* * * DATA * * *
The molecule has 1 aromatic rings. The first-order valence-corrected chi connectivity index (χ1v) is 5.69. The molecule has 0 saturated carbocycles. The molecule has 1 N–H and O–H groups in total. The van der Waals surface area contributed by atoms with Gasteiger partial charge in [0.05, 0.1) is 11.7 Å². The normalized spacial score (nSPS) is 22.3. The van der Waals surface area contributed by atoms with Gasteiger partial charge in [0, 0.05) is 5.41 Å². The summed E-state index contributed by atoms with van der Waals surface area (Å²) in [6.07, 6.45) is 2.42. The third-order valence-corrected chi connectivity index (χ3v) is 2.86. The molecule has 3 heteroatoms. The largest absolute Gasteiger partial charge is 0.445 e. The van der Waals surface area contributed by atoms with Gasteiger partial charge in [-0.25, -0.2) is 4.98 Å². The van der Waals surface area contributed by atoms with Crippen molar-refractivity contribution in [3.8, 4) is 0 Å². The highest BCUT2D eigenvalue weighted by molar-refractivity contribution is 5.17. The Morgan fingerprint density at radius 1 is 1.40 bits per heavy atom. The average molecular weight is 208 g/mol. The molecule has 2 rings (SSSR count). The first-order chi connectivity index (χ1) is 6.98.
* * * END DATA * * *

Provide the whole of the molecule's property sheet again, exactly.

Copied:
The molecule has 1 aromatic rings. The first-order valence-corrected chi connectivity index (χ1v) is 5.69. The molecule has 0 saturated carbocycles. The molecule has 1 N–H and O–H groups in total. The van der Waals surface area contributed by atoms with Gasteiger partial charge in [0.05, 0.1) is 11.7 Å². The normalized spacial score (nSPS) is 22.3. The van der Waals surface area contributed by atoms with Gasteiger partial charge in [0, 0.05) is 5.41 Å². The summed E-state index contributed by atoms with van der Waals surface area (Å²) in [6.07, 6.45) is 2.42. The third-order valence-corrected chi connectivity index (χ3v) is 2.86. The molecule has 3 heteroatoms. The largest absolute Gasteiger partial charge is 0.445 e. The van der Waals surface area contributed by atoms with Gasteiger partial charge in [-0.25, -0.2) is 4.98 Å². The van der Waals surface area contributed by atoms with Crippen molar-refractivity contribution in [3.8, 4) is 0 Å². The highest BCUT2D eigenvalue weighted by molar-refractivity contribution is 5.17. The Morgan fingerprint density at radius 1 is 1.40 bits per heavy atom. The average molecular weight is 208 g/mol. The molecule has 2 rings (SSSR count). The first-order chi connectivity index (χ1) is 6.98.